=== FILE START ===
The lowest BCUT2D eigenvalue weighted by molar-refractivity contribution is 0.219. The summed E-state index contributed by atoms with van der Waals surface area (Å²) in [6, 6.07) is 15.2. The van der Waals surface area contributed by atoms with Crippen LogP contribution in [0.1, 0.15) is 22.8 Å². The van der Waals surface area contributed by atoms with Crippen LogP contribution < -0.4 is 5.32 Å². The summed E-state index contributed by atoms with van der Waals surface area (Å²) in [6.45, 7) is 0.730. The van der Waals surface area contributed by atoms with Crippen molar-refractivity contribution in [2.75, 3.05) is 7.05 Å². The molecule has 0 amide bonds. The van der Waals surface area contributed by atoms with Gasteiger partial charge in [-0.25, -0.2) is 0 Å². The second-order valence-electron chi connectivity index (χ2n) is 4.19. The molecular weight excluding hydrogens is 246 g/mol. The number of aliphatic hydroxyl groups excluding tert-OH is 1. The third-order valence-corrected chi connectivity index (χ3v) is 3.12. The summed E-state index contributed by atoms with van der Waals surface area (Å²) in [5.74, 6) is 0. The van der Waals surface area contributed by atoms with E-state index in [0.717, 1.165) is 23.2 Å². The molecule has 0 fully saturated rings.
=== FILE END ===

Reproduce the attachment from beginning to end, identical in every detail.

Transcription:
The lowest BCUT2D eigenvalue weighted by molar-refractivity contribution is 0.219. The summed E-state index contributed by atoms with van der Waals surface area (Å²) in [6, 6.07) is 15.2. The van der Waals surface area contributed by atoms with Crippen LogP contribution in [0.1, 0.15) is 22.8 Å². The van der Waals surface area contributed by atoms with Crippen LogP contribution < -0.4 is 5.32 Å². The summed E-state index contributed by atoms with van der Waals surface area (Å²) in [6.45, 7) is 0.730. The van der Waals surface area contributed by atoms with Crippen molar-refractivity contribution in [2.75, 3.05) is 7.05 Å². The molecule has 0 amide bonds. The van der Waals surface area contributed by atoms with Gasteiger partial charge in [-0.25, -0.2) is 0 Å². The second-order valence-electron chi connectivity index (χ2n) is 4.19. The molecular weight excluding hydrogens is 246 g/mol. The number of aliphatic hydroxyl groups excluding tert-OH is 1. The third-order valence-corrected chi connectivity index (χ3v) is 3.12. The summed E-state index contributed by atoms with van der Waals surface area (Å²) in [5.74, 6) is 0. The van der Waals surface area contributed by atoms with E-state index in [0.717, 1.165) is 23.2 Å². The molecule has 0 fully saturated rings.